We arrived in Gilgandra yesterday afternoon (Saturday). It was overcast and miserable looking, and there was not a soul on the main street. I know most country towns tend to be quiet Saturday afternoon, but this was ghostlike.
Gil (as the locals call it) is only about an hour from Dubbo, but of course we stopped along the way so it took us a lot longer.
The first stop was the farmers market, though I’m not sure that counts as a stop as it was still in Dubbo. We stocked up on fresh fruit & veges, had coffee & rice paper rolls for breakfast, and headed out.
Next it was Terramungamine Reserve. Free camping by the Macquarie River, walking tracks, picnic spots and Aboriginal sharpening grooves. The shortest walk along the river confirmed why Aboriginal people would live there. It was beautiful – peaceful, plenty of fresh water, and good fishing. If we’d been driving for any more than the 10 minutes we had, we might have decided to stop and camp, rather than just the chat and walk along the river we did have.
Then it was on to Gil. First stop – the Heritage Centre, an information centre, history centre, art gallery and good chat all rolled into one, and the best place to find out about the history of the place (lots to discover) and what was happening now (not much).
Looking for a camping spot we came across two problems – first there was nothing that overlooked the river and Helen was desperate to try out her new fishing tackle. Second, it looked like rain and neither of us wanted to spend our first night in the tent getting flooded out.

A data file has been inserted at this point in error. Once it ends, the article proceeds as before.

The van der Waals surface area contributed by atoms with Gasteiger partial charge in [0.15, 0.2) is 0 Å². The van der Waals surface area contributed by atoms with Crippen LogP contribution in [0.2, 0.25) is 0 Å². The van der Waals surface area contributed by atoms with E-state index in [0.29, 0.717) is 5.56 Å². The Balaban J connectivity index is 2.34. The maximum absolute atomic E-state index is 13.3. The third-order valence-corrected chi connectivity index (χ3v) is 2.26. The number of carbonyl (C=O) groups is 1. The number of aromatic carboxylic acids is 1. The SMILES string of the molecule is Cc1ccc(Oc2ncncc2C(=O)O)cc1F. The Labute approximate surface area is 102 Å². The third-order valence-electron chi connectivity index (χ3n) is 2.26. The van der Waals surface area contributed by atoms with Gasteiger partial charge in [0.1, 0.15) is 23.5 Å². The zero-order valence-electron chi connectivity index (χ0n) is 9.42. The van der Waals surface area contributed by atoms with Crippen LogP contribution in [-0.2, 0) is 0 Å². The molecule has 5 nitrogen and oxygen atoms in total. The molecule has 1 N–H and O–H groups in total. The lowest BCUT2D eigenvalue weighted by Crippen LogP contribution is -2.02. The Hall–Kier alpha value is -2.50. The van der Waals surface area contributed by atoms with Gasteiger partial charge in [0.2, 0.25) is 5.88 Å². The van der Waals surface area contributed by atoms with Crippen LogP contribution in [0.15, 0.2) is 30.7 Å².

So we booked into the pub.
Like most country pubs it has a big verandah on the first floor and the accommodation rooms front the verandah. That was wonderful, and we sat on the verandah, with a bottle of champagne and nibblies watching the world go by.
Or we would have, if any of the world did go by.
Saturday evening on the main street in Gilgandra and there wasn’t a person to be seen. I was starting to understand why Helen ran away from home when she was 16 – with a bikie gang. Yes, some of my friends are wild.
I was even thinking that that was why the Coo’ee marches started in Gilgandra. It wasn’t patriotism or that young men were desperate to get to war, it’s just that they wanted out of Gil.
But we were there for a reason – that’s where Helen went to high school, and she wanted to see if there was anything or anybody around that she still knew.
“That’s the ambulance station where my father was the manager. And next door is where we lived, but that’s the new house that they built after I burnt the other one down.”
Wtf??? How come I’ve never heard this story??? Yes, it’s true. When my best friend was 13 years old she burnt her house down – to the ground. Accidentally of course.
In the RSL club that night Helen found a couple of people she knew. One of whom was her high school best friend’s sister. It was a happy, sad and funny reunion that ultimately left both of us feeling the need to retreat to our room for a drink. So we did.
It was still quite early when we crawled into bed, and immediately remembered why it’s not a good idea to stay in pubs. People get drunk, and even though there might only be 2 or 3 of them, they get very noisy. And stay noisy all night.
When we did finally drag ourselves out of bed, bleary eyed from lack of sleep (and possibly a glass or two too many), it was warm and sunny, and people were having coffee at the open café and wandering down the main street. It looked quite welcoming. Time for coffee and a walk through town, along the river and the windmill walk.
What a difference a day makes!